House of Stine has most recently become House of Pain. Canine-style.
You remember the little rescue dog Luna Blue (previously posted in April)? Well, she went into a foster home a few days after I got her, and then came back to the hospital not even 4 days later with a broken leg. The foster-dog-mom didn’t know how it happened, she heard her shriek, and then there she was with a broken front leg.
She was surgerized and plated by one of the best surgeons, and all-around nicest guys on the west coast. Board certified surgeon, the whole nine-yards, the best of the best.
Neato plate, huh?? I told you, Dr. Brown is extremely skilled, as are his techs. Luna pays them in Starbucks and stinky kisses. Obviously they prefer the Starbucks. But Luna is big on the kisses, so they humor her. And change her bandage every 2-3 weeks for me.
She has spent every day since then (April 21st) in a hard splint and strict crate confinement. Here. At Casa del Stine. It’s not that I don’t trust anyone else to make sure she heals, but I don’t trust anyone else to make sure she heals. The instinct is to say “oh, she can come out for a little bit, just a few minutes, she NEEDS to exercise” No, not really. She needed 24 hour confinement, and that’s what she got here. Okay, so at first I was letting her out on a leash to walk around a bit….bad idea. I told the techs (who I work with everyday, who know me and can smell a fib) “noooo, she stays in her crate 24/7”. Oh really, Lisa? Then where did THAT come from???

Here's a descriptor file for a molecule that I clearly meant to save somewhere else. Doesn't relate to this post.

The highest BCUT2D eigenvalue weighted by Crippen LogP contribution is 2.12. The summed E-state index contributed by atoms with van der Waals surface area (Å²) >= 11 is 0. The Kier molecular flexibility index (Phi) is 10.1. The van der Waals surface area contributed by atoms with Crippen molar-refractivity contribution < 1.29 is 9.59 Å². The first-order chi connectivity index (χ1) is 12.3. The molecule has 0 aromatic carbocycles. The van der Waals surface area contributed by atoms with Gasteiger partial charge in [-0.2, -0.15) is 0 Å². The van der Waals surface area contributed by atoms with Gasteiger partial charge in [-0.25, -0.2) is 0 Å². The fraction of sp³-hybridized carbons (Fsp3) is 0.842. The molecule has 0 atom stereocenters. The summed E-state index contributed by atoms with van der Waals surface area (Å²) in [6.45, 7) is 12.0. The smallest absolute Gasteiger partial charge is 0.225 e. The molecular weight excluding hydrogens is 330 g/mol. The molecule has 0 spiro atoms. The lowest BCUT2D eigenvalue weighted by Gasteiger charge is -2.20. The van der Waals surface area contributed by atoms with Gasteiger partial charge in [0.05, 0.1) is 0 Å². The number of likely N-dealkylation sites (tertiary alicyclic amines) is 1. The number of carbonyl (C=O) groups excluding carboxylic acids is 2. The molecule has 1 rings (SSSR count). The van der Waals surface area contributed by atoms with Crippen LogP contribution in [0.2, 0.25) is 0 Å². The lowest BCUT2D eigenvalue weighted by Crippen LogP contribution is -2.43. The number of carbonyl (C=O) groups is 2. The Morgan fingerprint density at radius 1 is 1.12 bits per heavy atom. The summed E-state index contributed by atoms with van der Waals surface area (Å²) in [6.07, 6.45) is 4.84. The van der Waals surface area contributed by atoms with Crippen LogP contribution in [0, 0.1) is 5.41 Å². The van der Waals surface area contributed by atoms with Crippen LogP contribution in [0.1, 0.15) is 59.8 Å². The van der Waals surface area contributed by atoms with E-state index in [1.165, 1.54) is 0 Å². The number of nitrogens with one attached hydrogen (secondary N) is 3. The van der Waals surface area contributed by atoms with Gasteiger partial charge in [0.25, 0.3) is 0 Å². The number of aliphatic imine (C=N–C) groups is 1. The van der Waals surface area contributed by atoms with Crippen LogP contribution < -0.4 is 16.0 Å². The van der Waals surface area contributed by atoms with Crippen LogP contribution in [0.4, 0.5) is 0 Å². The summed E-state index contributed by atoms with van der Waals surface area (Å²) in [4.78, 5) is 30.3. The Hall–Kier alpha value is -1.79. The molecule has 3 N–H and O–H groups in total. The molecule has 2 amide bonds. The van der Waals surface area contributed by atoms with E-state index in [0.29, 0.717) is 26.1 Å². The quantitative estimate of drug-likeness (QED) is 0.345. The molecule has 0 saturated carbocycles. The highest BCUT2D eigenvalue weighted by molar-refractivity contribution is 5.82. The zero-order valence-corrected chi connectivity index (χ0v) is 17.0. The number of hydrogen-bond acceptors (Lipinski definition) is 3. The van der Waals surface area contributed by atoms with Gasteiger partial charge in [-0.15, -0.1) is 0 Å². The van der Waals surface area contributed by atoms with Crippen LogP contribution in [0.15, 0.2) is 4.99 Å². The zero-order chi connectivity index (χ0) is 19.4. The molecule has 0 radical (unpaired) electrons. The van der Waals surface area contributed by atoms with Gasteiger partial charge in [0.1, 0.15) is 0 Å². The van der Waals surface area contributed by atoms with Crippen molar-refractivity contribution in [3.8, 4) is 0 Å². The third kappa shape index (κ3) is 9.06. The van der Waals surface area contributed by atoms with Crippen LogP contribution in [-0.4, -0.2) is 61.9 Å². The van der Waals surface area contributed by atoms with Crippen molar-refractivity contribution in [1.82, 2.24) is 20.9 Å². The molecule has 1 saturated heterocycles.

“Oh, you mean that piece of gravel wedged up into the toe of her splint??? I have no idea where that came from.” Interesting to note that I also feigned innocence when they started plucking foxtail grass seeds out of it as well. Okay, so THEN we went to strict confinement. The last thing I wanted with a non-healing bone was a foxtail migrating into her already compromised flesh and starting a raging infection that can’t be treated (because of the splint) and would endanger the healing bone (potential infection). So, institute tough love on myself. Poooorrrr Luna. At least she’s comfortable in her crate, even if she does want to come out and play with the other dogs. Still, she didn’t heal. There’s just very limited circulation to the area of the fracture. This is typical for Italian Greyhounds with fractures like this. It’s been almost 4 months, in a hard splint, and it’s just now about 95% healed up.
She just got switched to a soft splint. She has a ways to go before it’s strong and solid. It’s almost completely healed, but not strong enough to stay that way without rehab. She’s a fast and crazy little Blue. She wants to move around and act like a fast dog. No can do though. So we clean her kennel twice a day, feed her, pet her, let her spend time with Q (in the crate) and now she gets to go on short walks. I’m hoping to have her into a good, responsible home in a month or two. She’s a wonderful dog, she needs a home with someone, just one or two people, who will love the crud out of her. And keep her from injuring herself again. The search begins.
And then there’s Andretti. Who cannot be left off the injured-list for any stretch of time.